David Attenborough conservation video removed amid racism concerns

Julia Hunt
·Contributor
·2-min read
BIRMINGHAM, ENGLAND - JANUARY 25: Sir David Attenborough addresses the UK Climate Assembly on January 25, 2020 in Birmingham, England. The assembly members will give up four weekends between January and March 2020 to discuss questions around how the UK meet the Government’s legally binding target to reduce greenhouse gas emissions to net zero by 2050. (Photo by Richard Stonehouse/Getty Images)
Sir David Attenborough addresses the UK Climate Assembly on January 25, 2020 in Birmingham (Richard Stonehouse/Getty Images)

A conservation charity has apologised after it shared a video in which Sir David Attenborough talks about controlling population growth while images of Asian people were shown.

The World Wildlife Fund UK (WWF UK) clip shows Sir David, 94, urging people to do their bit for the environment.

At one point, the star mentions the need to “stabilise the human population” in order to help the planet, and at that moment the video briefly shows Asian people bathing in a river, before showing a group of white people.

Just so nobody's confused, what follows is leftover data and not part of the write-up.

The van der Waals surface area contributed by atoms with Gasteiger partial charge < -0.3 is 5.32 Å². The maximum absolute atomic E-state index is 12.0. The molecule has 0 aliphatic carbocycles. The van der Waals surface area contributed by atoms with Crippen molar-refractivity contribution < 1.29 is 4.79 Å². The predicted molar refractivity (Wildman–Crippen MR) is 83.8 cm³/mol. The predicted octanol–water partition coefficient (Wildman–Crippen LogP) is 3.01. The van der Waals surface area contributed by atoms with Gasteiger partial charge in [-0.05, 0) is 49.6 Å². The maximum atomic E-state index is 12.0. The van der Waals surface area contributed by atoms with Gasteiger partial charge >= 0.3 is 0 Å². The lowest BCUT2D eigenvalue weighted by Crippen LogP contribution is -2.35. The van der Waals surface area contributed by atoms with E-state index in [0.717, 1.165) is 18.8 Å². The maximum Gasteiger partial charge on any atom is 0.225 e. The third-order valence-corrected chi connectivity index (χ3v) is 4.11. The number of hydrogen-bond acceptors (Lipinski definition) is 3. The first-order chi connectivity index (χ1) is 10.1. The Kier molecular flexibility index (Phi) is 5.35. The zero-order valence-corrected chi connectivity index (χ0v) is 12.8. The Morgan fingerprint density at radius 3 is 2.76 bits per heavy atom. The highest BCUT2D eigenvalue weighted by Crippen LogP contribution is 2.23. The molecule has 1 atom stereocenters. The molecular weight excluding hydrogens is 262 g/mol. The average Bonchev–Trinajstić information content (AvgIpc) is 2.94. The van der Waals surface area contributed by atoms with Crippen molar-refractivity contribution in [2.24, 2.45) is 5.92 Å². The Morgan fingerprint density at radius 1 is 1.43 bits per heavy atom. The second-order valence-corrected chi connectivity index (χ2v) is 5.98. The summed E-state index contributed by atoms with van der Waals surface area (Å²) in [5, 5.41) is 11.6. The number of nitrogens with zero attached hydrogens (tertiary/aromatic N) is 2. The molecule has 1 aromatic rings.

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The video sparked some debate online and the WWF UK removed it hours later.

The organisation wrote on Twitter: “Earlier today we shared a video that could appear to support a narrative that people of colour are responsible for the pressures of a growing world population.

“This is not our intent at all.

“We have deleted the video and apologise - we will do better.”

Many people posted messages online before the clip was taken down.

One person called it “irresponsible” and another said the video “blamed people of colour for a growing global population”.

“Overpopulation as a cause of the climate crisis is a myth based on racism and eugenics,” fumed another person on Twitter.

Sir David Attenborough poses for photographers upon arrival for the premiere of a new series of Our Planet, at the Natural History Museum in central London, Tuesday, April 4, 2019. (Photo by Joel C Ryan/Invision/AP)
Sir David Attenborough at the premiere of a new series of Our Planet in 2019. (Joel C Ryan/Invision/AP)

However, others have said that critics were being over-sensitive.

“Saying the world is overpopulated is not racism,” insisted one person.

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According to The Times, other versions of the video can still be seen online. However, Asian people are no longer shown when population growth is mentioned.